Even though his role does include enforcement duties, Spindler is able to maintain a good relationship with most of his students. After he had been at High Point only two years, the senior class dedicated the yearbook to him. Last year, when a group of outside toughs came up to the school and threatened to jump Spindler, they were pulled away by other students.
At Carroll, Boots Pasco is known to the students as Baldy or Kojak and, like Spindler, tries to spend as much time as possible where the students can see him. "I enjoy this immensely. I've enjoyed it ever since I've been here," says Pasco, who retired on disability after 15 years as a Washington policeman.
To supplement the security force and to cut down on after-hours school vandalism, officials in Prince George's have installed what Blauvelt describes as "one of the most sophisticated security alarm systems in the world." Essentially, the system is a series of motion detectors in each school building. The detectors trigger an alarm at a central point should anything in the building move after the last person has left and the system has been activated.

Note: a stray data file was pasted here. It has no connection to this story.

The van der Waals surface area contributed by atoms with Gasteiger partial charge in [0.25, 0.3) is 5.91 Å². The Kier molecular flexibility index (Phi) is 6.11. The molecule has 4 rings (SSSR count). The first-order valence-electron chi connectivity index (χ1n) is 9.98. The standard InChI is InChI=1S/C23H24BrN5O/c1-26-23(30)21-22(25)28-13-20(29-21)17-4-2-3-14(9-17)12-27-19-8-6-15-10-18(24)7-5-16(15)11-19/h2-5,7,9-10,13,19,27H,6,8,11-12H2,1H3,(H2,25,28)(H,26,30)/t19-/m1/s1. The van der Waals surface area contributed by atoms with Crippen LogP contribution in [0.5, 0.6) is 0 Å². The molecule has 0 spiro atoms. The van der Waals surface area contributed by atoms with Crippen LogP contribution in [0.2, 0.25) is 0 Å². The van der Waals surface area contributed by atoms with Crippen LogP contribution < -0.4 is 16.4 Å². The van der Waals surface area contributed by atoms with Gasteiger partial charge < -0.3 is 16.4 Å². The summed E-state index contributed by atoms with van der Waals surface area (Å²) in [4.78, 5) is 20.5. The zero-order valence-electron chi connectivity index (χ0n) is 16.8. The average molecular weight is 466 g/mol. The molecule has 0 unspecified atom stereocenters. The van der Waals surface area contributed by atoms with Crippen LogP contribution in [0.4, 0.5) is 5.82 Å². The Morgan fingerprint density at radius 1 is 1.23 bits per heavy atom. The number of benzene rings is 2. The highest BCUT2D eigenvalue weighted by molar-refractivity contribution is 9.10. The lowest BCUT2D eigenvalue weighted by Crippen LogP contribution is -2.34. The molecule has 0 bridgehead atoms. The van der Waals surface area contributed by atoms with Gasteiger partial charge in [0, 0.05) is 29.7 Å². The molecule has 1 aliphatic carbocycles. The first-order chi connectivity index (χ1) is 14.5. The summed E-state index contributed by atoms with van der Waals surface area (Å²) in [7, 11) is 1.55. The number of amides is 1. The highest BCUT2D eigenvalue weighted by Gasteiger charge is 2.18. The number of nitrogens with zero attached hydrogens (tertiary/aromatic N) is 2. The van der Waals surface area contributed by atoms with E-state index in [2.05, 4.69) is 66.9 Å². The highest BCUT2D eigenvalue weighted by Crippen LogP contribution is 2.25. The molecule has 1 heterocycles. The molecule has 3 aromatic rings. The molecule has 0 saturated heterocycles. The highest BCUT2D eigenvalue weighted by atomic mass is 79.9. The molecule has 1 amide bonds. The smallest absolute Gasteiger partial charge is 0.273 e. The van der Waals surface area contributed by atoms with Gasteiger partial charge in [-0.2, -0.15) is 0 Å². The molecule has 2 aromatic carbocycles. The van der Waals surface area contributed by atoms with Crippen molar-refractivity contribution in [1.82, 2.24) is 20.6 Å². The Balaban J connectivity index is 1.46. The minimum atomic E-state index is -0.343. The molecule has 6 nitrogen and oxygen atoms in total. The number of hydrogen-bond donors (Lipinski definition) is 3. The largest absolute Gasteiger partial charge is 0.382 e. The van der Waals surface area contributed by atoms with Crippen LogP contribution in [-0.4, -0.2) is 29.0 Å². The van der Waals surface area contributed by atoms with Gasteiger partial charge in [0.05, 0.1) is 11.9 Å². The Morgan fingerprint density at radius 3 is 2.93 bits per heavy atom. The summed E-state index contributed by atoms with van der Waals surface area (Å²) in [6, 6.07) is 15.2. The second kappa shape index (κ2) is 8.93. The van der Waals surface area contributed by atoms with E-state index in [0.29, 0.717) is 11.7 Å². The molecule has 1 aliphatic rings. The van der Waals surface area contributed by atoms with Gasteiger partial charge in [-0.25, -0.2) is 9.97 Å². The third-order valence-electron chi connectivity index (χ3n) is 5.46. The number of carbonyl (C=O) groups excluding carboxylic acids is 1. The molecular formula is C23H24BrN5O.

The system has proven to be successful in reducing school break-ins. Last year, the first year in which the system was fully operational, losses attributable to breaking and entering were $95,569. In 1975, before the system was in operation, the annual breaking and entering loss was $176,515.